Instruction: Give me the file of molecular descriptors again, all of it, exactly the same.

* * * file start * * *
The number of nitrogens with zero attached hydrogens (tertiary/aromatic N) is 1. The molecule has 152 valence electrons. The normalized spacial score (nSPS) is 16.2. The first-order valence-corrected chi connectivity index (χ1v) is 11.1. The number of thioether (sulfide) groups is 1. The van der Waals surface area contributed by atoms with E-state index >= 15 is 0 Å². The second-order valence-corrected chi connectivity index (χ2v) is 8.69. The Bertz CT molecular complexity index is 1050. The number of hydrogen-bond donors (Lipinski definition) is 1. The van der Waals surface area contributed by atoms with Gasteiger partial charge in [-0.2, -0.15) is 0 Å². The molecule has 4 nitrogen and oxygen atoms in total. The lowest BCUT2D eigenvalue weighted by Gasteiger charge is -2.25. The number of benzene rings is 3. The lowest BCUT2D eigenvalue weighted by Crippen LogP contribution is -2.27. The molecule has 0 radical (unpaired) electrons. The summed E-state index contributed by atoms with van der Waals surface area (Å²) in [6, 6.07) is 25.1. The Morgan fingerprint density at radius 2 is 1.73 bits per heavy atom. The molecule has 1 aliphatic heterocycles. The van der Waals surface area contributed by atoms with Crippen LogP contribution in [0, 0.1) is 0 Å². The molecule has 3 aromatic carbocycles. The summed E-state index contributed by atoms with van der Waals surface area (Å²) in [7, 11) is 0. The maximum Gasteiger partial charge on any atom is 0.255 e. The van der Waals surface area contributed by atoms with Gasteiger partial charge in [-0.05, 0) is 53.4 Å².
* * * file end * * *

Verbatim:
The number of nitrogens with zero attached hydrogens (tertiary/aromatic N) is 1. The molecule has 152 valence electrons. The normalized spacial score (nSPS) is 16.2. The first-order valence-corrected chi connectivity index (χ1v) is 11.1. The number of thioether (sulfide) groups is 1. The van der Waals surface area contributed by atoms with E-state index >= 15 is 0 Å². The second-order valence-corrected chi connectivity index (χ2v) is 8.69. The Bertz CT molecular complexity index is 1050. The number of hydrogen-bond donors (Lipinski definition) is 1. The van der Waals surface area contributed by atoms with Gasteiger partial charge in [-0.2, -0.15) is 0 Å². The molecule has 4 nitrogen and oxygen atoms in total. The lowest BCUT2D eigenvalue weighted by Gasteiger charge is -2.25. The number of benzene rings is 3. The lowest BCUT2D eigenvalue weighted by Crippen LogP contribution is -2.27. The molecule has 0 radical (unpaired) electrons. The summed E-state index contributed by atoms with van der Waals surface area (Å²) in [6, 6.07) is 25.1. The Morgan fingerprint density at radius 2 is 1.73 bits per heavy atom. The molecule has 1 aliphatic heterocycles. The van der Waals surface area contributed by atoms with Crippen LogP contribution in [0, 0.1) is 0 Å². The molecule has 3 aromatic carbocycles. The summed E-state index contributed by atoms with van der Waals surface area (Å²) in [7, 11) is 0. The maximum Gasteiger partial charge on any atom is 0.255 e. The van der Waals surface area contributed by atoms with Gasteiger partial charge in [-0.05, 0) is 53.4 Å².